A growing number of social scientists fear that marriage may be on the rocks and few doubt that matrimony, as we have known it, has undergone a wrenching period of change in the past several decades. Andrew Cherlin, a leading sociologist of the family, speaks of “the de-institutionalization of marriage,” conceding a point to conservative commentators who have argued that marriage and the family have been in a state of free-fall since the 1960s.
Western Europe has experienced many of the same trends—declining rates of marriage, widespread cohabitation, and rising levels of nonmarital childbearing—but has largely shrugged them off. By contrast, concern about the state of marriage in the United States has touched a raw, political nerve. What ails marriage and what, if anything, can be done to restore this time-honored social arrangement to its former status as a cultural invention for assigning the rights and responsibilities of reproduction, including sponsorship and inheritance? On the left side of the political spectrum, observers believe that the institutional breakdown of marriage has its roots in economic and social changes brought about by shifts in home-based production, structural changes in the economy, and the breakdown of the gender-based division of labor—trends unlikely to be reversed. The other position, championed by most conservatives, is that people have lost faith in marriage because of changes in cultural values that could be reversed or restored through shifts in the law, changes in administrative policies and practices, and public rhetoric to alter beliefs and expectations.
The Bush administration is trying to put into place a set of policies aimed at reversing the symptoms of retreat from marriage: high rates of premarital sex, nonmarital childbearing, cohabitation, and divorce. Do their policies make sense and do they have a reasonable prospect of success? To answer this question, I want to begin with the trends that Americans, including many social scientists, have found so alarming and then turn to the question of how much public policy and what kinds of policies could help to strengthen marriage.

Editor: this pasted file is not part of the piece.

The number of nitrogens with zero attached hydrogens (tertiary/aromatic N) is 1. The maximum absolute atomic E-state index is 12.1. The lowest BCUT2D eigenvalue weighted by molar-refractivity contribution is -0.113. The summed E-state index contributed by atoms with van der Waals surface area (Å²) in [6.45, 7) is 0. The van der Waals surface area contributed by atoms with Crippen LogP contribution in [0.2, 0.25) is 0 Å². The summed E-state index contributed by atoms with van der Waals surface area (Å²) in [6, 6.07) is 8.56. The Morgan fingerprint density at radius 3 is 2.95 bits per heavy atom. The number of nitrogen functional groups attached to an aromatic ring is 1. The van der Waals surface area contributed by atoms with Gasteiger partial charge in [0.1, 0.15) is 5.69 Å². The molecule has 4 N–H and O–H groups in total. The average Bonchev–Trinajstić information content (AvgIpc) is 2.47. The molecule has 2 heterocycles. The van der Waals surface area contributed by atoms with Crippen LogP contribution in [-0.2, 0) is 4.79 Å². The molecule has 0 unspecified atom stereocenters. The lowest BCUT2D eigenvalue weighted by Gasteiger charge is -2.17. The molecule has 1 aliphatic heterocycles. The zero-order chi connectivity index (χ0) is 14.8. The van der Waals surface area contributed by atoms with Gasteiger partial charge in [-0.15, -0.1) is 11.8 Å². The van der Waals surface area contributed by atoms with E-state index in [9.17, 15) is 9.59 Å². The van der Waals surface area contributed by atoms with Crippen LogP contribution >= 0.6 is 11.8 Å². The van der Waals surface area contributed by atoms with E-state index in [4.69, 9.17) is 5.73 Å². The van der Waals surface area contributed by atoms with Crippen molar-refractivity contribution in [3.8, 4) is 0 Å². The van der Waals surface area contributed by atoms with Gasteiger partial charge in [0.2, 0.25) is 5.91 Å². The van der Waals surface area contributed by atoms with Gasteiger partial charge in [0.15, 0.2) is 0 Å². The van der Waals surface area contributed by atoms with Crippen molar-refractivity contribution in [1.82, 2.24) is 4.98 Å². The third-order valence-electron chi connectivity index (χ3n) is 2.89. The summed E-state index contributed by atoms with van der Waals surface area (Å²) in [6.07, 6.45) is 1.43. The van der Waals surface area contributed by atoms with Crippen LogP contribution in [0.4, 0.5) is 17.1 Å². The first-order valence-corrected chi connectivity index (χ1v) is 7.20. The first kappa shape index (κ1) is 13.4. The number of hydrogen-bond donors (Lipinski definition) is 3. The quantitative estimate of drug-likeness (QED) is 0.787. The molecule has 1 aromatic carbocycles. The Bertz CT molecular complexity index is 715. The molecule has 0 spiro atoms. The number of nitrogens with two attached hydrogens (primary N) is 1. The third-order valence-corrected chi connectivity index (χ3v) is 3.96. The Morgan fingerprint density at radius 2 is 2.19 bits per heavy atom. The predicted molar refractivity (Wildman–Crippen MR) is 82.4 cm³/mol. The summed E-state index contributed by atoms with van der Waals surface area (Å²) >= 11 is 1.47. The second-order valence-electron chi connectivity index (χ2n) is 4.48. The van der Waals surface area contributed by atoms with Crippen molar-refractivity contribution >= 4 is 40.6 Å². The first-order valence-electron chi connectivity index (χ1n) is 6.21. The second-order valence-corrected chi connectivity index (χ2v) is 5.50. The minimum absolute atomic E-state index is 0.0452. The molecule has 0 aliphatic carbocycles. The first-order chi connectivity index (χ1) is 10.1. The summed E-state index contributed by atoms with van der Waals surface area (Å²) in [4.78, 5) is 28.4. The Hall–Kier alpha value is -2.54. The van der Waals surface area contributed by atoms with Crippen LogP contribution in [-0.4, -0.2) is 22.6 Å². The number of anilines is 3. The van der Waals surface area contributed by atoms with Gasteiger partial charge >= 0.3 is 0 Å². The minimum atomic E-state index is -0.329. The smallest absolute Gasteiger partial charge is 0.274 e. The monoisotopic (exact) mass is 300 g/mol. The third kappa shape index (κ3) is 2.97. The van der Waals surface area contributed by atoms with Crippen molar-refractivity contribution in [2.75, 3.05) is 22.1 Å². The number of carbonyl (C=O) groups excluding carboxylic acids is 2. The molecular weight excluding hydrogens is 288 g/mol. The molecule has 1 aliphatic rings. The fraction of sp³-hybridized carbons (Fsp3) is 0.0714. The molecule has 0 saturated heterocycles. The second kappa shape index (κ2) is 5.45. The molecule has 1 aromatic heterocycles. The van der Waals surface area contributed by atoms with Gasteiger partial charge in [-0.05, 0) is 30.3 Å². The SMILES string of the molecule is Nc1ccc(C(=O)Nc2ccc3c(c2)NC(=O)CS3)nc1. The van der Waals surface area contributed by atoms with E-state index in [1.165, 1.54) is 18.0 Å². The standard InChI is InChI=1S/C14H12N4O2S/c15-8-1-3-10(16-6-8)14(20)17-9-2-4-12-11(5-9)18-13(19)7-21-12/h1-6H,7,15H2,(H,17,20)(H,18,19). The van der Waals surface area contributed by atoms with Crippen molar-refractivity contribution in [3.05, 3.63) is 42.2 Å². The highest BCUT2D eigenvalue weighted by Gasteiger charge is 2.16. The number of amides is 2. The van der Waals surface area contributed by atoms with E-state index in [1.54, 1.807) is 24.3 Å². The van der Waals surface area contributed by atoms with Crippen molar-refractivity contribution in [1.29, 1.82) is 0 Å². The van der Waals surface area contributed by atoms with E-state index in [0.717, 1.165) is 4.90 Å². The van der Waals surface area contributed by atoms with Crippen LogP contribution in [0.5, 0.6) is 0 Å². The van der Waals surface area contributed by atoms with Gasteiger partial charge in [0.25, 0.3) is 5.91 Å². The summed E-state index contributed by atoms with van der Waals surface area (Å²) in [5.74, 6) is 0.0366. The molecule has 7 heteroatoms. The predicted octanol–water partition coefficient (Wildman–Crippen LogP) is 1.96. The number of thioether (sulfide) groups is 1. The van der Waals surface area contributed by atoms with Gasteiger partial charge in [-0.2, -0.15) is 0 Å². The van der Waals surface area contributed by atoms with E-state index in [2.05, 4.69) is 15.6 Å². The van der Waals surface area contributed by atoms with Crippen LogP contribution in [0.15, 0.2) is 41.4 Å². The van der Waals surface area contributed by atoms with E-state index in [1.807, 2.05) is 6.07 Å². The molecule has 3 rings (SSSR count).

Demographic Changes and Political Interpretations
When compared to the 1950s, the institution of marriage seems to be profoundly changed, but is the middle of the twentieth century an appropriate point of comparison? It has been widely known since the baby boom era that the period after the Second World War was unusual demographically: the very early onset of adult transitions; unprecedented rates of marriage; high fertility; an economy that permitted a single wage earner to support a family reasonably well; and the flow of federal funding for education, housing, and jobs distinguished the 1950s and early 1960s as a particular historical moment different from any previous period and certainly different from the decades after the Vietnam War era. For a brief time, the nuclear family i...
For just $19.95 a year, get access to new issues and decades' worth of archives on our site.
Print + Online
For $35 a year, get new issues delivered to your door and access to our full online archives.